The Takeover of Sprint is Confirmed
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On Monday, Japan’s SoftBank Corporation announced the completed takeover talks with Sprint Nextel (NYSE: S), one of America’s largest telecom providers. This deal should provide a new lease on life for the ailing mobile phone carrier, which has been having a bad time over the last few years. Aside from shoring up Sprint’s balance sheet, the deal should also provide immediate value for shareholders who have seen the stock more than double in value this past year. In this article, I will examine some of the consequences this deal may have for the stock’s future.
Under this deal, SoftBank is set to invest some $20.1 billion into Sprint Nextel, of which $12.1 billion will be distributed to shareholders and $8 billion will be used to fortify Sprint’s balance sheet. The $7.30 per share that SoftBank is paying for about 55% of Sprint's outstanding shares represents roughly a 25% premium to the current stock price, which inspires confidence in the deal and the company’s future. As part of the deal, a new publicly traded entity called New Sprint will be created, in which SoftBank will have a 70% stake.
Luckily for Sprint shareholders, SoftBank has quite a bit of expertise in the mobile phone market. Since 2006, in which the company entered the mobile phone arena by acquiring Vodafone Japan from Vodafone (NASDAQ: VOD), SoftBank has set an excellent track record in turning around lagging carriers. In the words of SoftBank CEO Masayoshi Son, “As we have proven in Japan, we have achieved a V-shaped earnings recovery in the acquired mobile business and grown dramatically by introducing differentiated products and innovative services to an incumbent-led market.”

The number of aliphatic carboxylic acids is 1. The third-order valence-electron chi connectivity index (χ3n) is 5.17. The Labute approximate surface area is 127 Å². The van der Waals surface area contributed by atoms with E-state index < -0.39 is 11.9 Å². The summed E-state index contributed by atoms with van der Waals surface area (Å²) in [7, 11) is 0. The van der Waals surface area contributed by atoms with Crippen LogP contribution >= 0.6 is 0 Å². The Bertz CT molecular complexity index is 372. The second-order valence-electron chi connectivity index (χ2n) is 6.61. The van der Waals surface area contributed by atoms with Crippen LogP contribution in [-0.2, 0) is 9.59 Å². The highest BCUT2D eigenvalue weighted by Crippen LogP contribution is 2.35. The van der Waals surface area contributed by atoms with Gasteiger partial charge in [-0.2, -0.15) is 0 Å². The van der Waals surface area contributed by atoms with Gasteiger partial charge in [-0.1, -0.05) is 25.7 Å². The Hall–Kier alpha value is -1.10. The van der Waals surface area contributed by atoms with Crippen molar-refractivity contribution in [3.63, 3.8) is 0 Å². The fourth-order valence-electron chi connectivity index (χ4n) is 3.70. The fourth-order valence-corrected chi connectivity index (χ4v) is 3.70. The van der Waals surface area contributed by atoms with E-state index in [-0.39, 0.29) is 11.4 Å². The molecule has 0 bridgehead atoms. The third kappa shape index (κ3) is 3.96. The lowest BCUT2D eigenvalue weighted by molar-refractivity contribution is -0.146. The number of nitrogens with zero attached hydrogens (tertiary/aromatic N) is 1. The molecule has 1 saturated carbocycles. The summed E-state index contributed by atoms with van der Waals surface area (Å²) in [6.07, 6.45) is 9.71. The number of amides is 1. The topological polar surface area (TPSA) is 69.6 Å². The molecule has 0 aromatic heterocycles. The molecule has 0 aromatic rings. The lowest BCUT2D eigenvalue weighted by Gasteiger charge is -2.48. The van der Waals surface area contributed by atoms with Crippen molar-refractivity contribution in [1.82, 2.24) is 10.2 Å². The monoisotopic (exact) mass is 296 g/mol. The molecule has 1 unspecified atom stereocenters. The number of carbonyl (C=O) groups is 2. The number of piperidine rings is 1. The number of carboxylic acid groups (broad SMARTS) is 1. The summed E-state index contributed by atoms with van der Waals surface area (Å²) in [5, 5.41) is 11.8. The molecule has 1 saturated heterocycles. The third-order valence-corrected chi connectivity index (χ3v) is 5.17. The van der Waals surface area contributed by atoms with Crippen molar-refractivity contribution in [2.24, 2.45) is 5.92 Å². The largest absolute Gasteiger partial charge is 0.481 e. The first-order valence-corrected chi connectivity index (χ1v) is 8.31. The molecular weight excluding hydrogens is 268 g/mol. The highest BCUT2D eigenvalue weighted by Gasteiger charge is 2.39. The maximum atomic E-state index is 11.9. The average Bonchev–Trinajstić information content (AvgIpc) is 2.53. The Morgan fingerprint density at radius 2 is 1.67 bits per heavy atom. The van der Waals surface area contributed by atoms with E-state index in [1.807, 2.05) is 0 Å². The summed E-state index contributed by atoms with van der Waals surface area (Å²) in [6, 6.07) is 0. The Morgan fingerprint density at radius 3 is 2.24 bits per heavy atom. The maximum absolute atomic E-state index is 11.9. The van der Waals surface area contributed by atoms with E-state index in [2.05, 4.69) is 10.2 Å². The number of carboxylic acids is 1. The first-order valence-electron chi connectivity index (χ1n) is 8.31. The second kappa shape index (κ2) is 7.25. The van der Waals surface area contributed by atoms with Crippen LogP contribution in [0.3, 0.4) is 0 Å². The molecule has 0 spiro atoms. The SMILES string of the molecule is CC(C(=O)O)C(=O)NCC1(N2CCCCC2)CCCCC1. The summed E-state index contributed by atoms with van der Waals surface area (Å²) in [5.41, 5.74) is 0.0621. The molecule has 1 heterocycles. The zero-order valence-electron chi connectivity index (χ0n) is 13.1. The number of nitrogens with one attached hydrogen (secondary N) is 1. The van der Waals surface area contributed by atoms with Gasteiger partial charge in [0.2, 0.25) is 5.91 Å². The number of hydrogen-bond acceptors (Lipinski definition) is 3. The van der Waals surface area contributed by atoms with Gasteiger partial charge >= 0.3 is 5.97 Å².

Relevance for Shareholders
According to Sprint CEO Dan Hesse, the deal should provide a number of short- and long-term advantages for the company and its shareholders. As a better capitalized company, Sprint will be able to spend more money on improving its network, and should be able to achieve a higher credit rating, thus lowering its borrowing costs. Also, it will allow Sprint to benefit from SoftBank’s extensive expertise in the mobile carrier arena, as well as its global leadership status.
Moreover, it will improve Sprint’s ability to compete with Verizon (NYSE: VZ) and AT&T (NYSE: T), who together hold a near duopoly in the US cellphone carrier market. Since acquiring the iPhone at the end of 2011, Sprint has begun to turn around its dwindling business, and is starting to regain some market share from the previously mentioned US telecom giants.
Valuations and Metrics
Sprint Nextel's P/E ratio stands at a worrying -4.5x earnings, which is largely a reflection of the company losing money in recent years. Verizon and AT&T have P/E ratios of 44.2x and 47.5x, respectively. Sprint trades at 1.87 to book, which is lower than the 2.25 industry average. The firm has quite a lot of debt, with a LT Debt to Equity ratio of about 177. Return on equity is -22.1 and the company's operating margin is 0.6%. I think it suffices to say that these metrics are pretty awful whichever way you slice them. It is thus imperative that SoftBank will manage to create some added value for shareholders in the near future.
The recently announced deal between SoftBank and Sprint seems like good tidings for Sprint, an embattled US telecom provider. By investing over $20 billion in the company, SoftBank hopes to turn around this marginalized carrier, something the company has proven it's able to do after acquiring Vodafone Japan. The deal creates immediate value for shareholders through the premium paid on the stock, as well as strengthening Sprint’s balance sheet. However, it remains to be seen whether or not Sprint’s valuation can be saved, as at the moment it's worryingly poor.
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